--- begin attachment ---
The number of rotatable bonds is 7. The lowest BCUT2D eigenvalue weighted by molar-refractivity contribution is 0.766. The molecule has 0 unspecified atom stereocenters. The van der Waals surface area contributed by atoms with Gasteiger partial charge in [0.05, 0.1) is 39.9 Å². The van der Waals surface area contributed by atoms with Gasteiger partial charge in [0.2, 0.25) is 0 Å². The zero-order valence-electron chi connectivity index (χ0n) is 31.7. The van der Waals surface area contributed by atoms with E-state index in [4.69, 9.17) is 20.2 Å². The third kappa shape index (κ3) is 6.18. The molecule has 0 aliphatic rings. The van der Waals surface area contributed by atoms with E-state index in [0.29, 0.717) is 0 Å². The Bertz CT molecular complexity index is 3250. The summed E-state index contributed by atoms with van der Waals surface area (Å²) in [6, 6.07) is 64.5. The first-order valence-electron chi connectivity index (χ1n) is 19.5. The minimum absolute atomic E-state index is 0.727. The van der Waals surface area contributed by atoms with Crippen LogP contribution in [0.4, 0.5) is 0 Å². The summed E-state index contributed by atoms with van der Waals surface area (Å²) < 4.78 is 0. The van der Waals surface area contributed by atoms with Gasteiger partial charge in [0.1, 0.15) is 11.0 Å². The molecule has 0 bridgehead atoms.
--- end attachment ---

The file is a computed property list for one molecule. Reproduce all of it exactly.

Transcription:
The number of rotatable bonds is 7. The lowest BCUT2D eigenvalue weighted by molar-refractivity contribution is 0.766. The molecule has 0 unspecified atom stereocenters. The van der Waals surface area contributed by atoms with Gasteiger partial charge in [0.05, 0.1) is 39.9 Å². The van der Waals surface area contributed by atoms with Gasteiger partial charge in [0.2, 0.25) is 0 Å². The zero-order valence-electron chi connectivity index (χ0n) is 31.7. The van der Waals surface area contributed by atoms with E-state index in [4.69, 9.17) is 20.2 Å². The third kappa shape index (κ3) is 6.18. The molecule has 0 aliphatic rings. The van der Waals surface area contributed by atoms with E-state index in [0.29, 0.717) is 0 Å². The Bertz CT molecular complexity index is 3250. The summed E-state index contributed by atoms with van der Waals surface area (Å²) in [6, 6.07) is 64.5. The first-order valence-electron chi connectivity index (χ1n) is 19.5. The minimum absolute atomic E-state index is 0.727. The van der Waals surface area contributed by atoms with Crippen LogP contribution in [0.4, 0.5) is 0 Å². The summed E-state index contributed by atoms with van der Waals surface area (Å²) < 4.78 is 0. The van der Waals surface area contributed by atoms with Gasteiger partial charge in [0.1, 0.15) is 11.0 Å². The molecule has 0 bridgehead atoms.